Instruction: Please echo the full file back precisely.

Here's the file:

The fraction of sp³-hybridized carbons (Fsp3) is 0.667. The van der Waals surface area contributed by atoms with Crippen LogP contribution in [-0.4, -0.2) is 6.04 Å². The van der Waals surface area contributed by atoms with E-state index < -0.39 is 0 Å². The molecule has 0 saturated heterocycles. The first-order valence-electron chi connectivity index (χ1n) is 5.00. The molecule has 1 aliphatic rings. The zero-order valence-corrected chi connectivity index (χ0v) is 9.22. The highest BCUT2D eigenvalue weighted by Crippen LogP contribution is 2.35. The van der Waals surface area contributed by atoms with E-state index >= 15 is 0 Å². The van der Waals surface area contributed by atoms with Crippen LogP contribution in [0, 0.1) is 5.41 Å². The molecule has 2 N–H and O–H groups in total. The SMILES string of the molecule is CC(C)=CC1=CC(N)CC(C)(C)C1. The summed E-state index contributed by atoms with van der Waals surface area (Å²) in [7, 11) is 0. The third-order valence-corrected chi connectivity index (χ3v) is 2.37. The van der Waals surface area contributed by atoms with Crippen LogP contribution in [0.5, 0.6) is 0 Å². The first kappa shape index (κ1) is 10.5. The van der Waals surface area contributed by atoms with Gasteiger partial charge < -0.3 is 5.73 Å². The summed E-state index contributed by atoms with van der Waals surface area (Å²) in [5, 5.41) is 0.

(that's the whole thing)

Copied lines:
The fraction of sp³-hybridized carbons (Fsp3) is 0.667. The van der Waals surface area contributed by atoms with Crippen LogP contribution in [-0.4, -0.2) is 6.04 Å². The van der Waals surface area contributed by atoms with E-state index < -0.39 is 0 Å². The molecule has 0 saturated heterocycles. The first-order valence-electron chi connectivity index (χ1n) is 5.00. The molecule has 1 aliphatic rings. The zero-order valence-corrected chi connectivity index (χ0v) is 9.22. The highest BCUT2D eigenvalue weighted by Crippen LogP contribution is 2.35. The van der Waals surface area contributed by atoms with E-state index >= 15 is 0 Å². The van der Waals surface area contributed by atoms with Crippen LogP contribution in [0, 0.1) is 5.41 Å². The molecule has 2 N–H and O–H groups in total. The SMILES string of the molecule is CC(C)=CC1=CC(N)CC(C)(C)C1. The summed E-state index contributed by atoms with van der Waals surface area (Å²) in [7, 11) is 0. The third-order valence-corrected chi connectivity index (χ3v) is 2.37. The van der Waals surface area contributed by atoms with Crippen LogP contribution in [0.5, 0.6) is 0 Å². The first kappa shape index (κ1) is 10.5. The van der Waals surface area contributed by atoms with Gasteiger partial charge < -0.3 is 5.73 Å². The summed E-state index contributed by atoms with van der Waals surface area (Å²) in [5, 5.41) is 0.